# Algebraic Expansion with complex numbers

Hi all,

I am a bit rusty and have hit a snag with decomposition of partial fractions, I am taking an Engineering course dealing with Laplace transforms. The example is:

F(s)= 3 / s(s2+2s+5)

Now I get that there are complex roots in the denominator and that there are conjugate complex roots (s+1±2i) giving:

F(s)= 3 / s(s+1-2i)(s+1-2i)

So partial fraction decomposition would give:

F(s) = K1/s + K2/(s+1+2i) + K3/(s+1-2i)

Ok, so solving for K1= 3/5 is easy and I get that, but when it comes to K2 which involves substituting (-1-2i) in for 's' and then expanding, I can't seem to get the answer. What I did was:

K2=3[STRIKE](s+1+2i)[/STRIKE]/s(s+1-2i)[STRIKE](s+1+2i)[/STRIKE]
K2=3/s(s+1-2i)
K2=3/(-1-2i)[(-1-2i)+1-2i)]

It is the algebraic expansion on the denominator that is getting me. When I do it I get:

(-1-2i)[(-1-2i)+1-2i)]
= (-1-2i)(0-4i)
=-1(-4i)-2i(-4i)
=4i+8i2
=8+4i
=4(2+i)

However my textbook gets -3/20 (2+i) for the final partial fraction... I'm lost any help would be greatly appreciated.

## Answers and Replies

Related Precalculus Mathematics Homework Help News on Phys.org
lewando
Homework Helper
Gold Member
4i+8i2 = 4i-8 = [-8+4i, edit]

Last edited:
Ah yes, simple error... my bad. But it still doesn't match the answer in my text :(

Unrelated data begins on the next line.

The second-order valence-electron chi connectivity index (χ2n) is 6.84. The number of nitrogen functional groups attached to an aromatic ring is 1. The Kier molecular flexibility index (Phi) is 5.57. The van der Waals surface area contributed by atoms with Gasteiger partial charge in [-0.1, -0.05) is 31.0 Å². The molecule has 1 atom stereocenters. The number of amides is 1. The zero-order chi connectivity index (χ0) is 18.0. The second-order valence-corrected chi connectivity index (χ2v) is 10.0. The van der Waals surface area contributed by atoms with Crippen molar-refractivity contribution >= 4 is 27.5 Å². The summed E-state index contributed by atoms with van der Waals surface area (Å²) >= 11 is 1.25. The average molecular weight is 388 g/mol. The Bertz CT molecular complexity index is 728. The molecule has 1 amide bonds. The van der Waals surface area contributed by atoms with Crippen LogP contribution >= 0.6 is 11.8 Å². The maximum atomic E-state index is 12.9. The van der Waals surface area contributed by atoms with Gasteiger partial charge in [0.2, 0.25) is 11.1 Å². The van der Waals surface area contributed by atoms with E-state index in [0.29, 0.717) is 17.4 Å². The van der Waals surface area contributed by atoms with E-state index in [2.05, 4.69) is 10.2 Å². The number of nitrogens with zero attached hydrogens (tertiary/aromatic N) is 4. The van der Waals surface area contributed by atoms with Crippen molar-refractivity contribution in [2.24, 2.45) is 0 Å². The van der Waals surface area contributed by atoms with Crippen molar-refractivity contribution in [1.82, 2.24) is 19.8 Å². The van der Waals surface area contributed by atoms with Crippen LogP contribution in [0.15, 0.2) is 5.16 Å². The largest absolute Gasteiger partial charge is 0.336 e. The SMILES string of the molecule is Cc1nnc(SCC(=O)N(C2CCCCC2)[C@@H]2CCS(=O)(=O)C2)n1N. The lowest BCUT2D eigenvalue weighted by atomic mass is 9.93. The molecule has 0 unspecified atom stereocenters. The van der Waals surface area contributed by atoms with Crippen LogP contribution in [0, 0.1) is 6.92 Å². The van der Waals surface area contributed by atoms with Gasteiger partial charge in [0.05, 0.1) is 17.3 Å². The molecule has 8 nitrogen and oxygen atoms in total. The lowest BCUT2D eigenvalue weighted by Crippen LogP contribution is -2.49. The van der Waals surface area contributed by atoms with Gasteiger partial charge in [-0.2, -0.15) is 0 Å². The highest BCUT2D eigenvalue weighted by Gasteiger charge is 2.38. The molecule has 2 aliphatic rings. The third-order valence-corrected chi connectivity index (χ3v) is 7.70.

eumyang
Homework Helper
Ah yes, simple error... my bad. But it still doesn't match the answer in my text :(
That's because you haven't simplified K2 completely. With lewando's correction the denominator simplifies to -8+4i, so K2 is:
$K_2 = \frac{3}{-8 + 4i}$
Multiply the top and bottom by the conjugate of the denominator, and eventually, you will get:
$K_2 = -\frac{3}{20}\left( 2 + i \right)$

Ok, thank you for your time, I needed to simplify my fraction to get the complex term out of the denominator didn't I?

eumyang
Homework Helper
Ok, thank you for your time, I needed to simplify my fraction to get the complex term out of the denominator didn't I?
Yes, the fraction wouldn't be considered simplified otherwise.

It seems simpler to me to directly find the residues and then sum them to obtain the inverse Laplace, given that all poles here are simple. I do not know if you have any knowledge of the inverse formula, but it is certainly easier to apply here.

Hi Millennial,

So say that the residues are (took me a while to get this :uhh::)

K1=-0.4615
K2=0.2308-j2.0110
K3=0.2308+j2.0110

I can make this

g(t)= -0.4615e(-1.4t)+[(0.2308-j2.0110) e(-(1-j0.7)t)+(0.2308+j2.0110) e(-(1+j0.7)t) ] just by 'inspecting' the residues ??? As opposed to breaking the partial fractions down and then doing inverse Laplace transform?

And I am little confused with the method to express it as trig identities:

The formulae: cosθ=(e+e-jθ)/2

and: sinθ=(e-e-jθ)/2j

I get a bit stuck using this to convert from exponential form to trig form...

LCKurtz
Science Advisor
Homework Helper
Gold Member
Of course, you can avoid all the complex number stuff by using the partial fraction expansion$$\frac 3 {s(s^2+2s+5)}= \frac A s + \frac{Bs+C}{s^2+2s+5}$$and writing $s^2+2s+5=(s+1)^2+4$ when taking the inverse Laplace Transform.